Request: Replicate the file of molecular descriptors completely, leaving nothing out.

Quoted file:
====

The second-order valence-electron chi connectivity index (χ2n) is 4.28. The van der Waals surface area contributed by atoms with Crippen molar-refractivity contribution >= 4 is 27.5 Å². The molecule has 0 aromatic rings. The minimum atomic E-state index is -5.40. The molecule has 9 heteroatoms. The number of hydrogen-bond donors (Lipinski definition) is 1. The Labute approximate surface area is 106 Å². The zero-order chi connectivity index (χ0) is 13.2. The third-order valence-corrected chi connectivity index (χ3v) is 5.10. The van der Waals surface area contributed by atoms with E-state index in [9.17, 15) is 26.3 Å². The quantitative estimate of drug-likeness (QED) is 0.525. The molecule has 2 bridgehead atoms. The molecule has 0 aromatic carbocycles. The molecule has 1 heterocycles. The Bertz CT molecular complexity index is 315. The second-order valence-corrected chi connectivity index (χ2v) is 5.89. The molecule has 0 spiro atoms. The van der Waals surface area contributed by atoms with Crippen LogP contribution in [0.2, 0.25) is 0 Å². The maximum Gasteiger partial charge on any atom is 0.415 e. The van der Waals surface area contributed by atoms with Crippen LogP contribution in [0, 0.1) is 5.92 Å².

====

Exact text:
The second-order valence-electron chi connectivity index (χ2n) is 4.28. The van der Waals surface area contributed by atoms with Crippen molar-refractivity contribution >= 4 is 27.5 Å². The molecule has 0 aromatic rings. The minimum atomic E-state index is -5.40. The molecule has 9 heteroatoms. The number of hydrogen-bond donors (Lipinski definition) is 1. The Labute approximate surface area is 106 Å². The zero-order chi connectivity index (χ0) is 13.2. The third-order valence-corrected chi connectivity index (χ3v) is 5.10. The van der Waals surface area contributed by atoms with E-state index in [9.17, 15) is 26.3 Å². The quantitative estimate of drug-likeness (QED) is 0.525. The molecule has 2 bridgehead atoms. The molecule has 0 aromatic carbocycles. The molecule has 1 heterocycles. The Bertz CT molecular complexity index is 315. The second-order valence-corrected chi connectivity index (χ2v) is 5.89. The molecule has 0 spiro atoms. The van der Waals surface area contributed by atoms with Crippen LogP contribution in [0.2, 0.25) is 0 Å². The maximum Gasteiger partial charge on any atom is 0.415 e. The van der Waals surface area contributed by atoms with Crippen LogP contribution in [0, 0.1) is 5.92 Å².